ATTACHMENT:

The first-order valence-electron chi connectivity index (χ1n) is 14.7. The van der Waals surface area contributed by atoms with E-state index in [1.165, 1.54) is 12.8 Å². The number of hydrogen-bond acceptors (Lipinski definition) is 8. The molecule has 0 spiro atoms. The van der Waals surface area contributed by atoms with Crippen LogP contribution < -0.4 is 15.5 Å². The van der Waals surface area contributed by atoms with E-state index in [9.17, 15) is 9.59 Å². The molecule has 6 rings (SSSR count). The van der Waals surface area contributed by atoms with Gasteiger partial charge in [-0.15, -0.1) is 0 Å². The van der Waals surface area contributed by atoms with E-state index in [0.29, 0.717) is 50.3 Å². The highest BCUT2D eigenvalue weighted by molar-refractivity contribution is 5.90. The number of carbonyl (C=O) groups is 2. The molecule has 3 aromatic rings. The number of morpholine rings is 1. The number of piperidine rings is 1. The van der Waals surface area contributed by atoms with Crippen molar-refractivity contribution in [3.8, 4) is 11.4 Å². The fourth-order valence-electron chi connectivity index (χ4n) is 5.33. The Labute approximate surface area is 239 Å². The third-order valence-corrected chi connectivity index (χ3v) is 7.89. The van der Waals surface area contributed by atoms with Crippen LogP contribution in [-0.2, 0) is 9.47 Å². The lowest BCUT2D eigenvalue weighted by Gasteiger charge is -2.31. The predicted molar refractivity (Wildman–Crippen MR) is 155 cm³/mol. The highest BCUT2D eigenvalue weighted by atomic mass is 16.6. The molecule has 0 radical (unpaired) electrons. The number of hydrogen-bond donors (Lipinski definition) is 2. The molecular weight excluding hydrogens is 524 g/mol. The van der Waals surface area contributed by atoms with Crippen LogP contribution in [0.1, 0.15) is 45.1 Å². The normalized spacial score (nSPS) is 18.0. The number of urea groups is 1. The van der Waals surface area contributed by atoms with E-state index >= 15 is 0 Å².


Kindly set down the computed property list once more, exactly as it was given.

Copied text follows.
The first-order valence-electron chi connectivity index (χ1n) is 14.7. The van der Waals surface area contributed by atoms with E-state index in [1.165, 1.54) is 12.8 Å². The number of hydrogen-bond acceptors (Lipinski definition) is 8. The molecule has 0 spiro atoms. The van der Waals surface area contributed by atoms with Crippen LogP contribution < -0.4 is 15.5 Å². The van der Waals surface area contributed by atoms with E-state index in [9.17, 15) is 9.59 Å². The molecule has 6 rings (SSSR count). The van der Waals surface area contributed by atoms with Gasteiger partial charge in [-0.15, -0.1) is 0 Å². The van der Waals surface area contributed by atoms with E-state index in [0.29, 0.717) is 50.3 Å². The highest BCUT2D eigenvalue weighted by molar-refractivity contribution is 5.90. The number of carbonyl (C=O) groups is 2. The molecule has 3 aromatic rings. The number of morpholine rings is 1. The number of piperidine rings is 1. The van der Waals surface area contributed by atoms with Crippen molar-refractivity contribution in [3.8, 4) is 11.4 Å². The fourth-order valence-electron chi connectivity index (χ4n) is 5.33. The Labute approximate surface area is 239 Å². The third-order valence-corrected chi connectivity index (χ3v) is 7.89. The van der Waals surface area contributed by atoms with Crippen LogP contribution in [-0.2, 0) is 9.47 Å². The lowest BCUT2D eigenvalue weighted by Gasteiger charge is -2.31. The predicted molar refractivity (Wildman–Crippen MR) is 155 cm³/mol. The highest BCUT2D eigenvalue weighted by atomic mass is 16.6. The molecule has 0 radical (unpaired) electrons. The number of hydrogen-bond donors (Lipinski definition) is 2. The molecular weight excluding hydrogens is 524 g/mol. The van der Waals surface area contributed by atoms with Crippen LogP contribution in [0.1, 0.15) is 45.1 Å². The normalized spacial score (nSPS) is 18.0. The number of urea groups is 1. The van der Waals surface area contributed by atoms with E-state index >= 15 is 0 Å².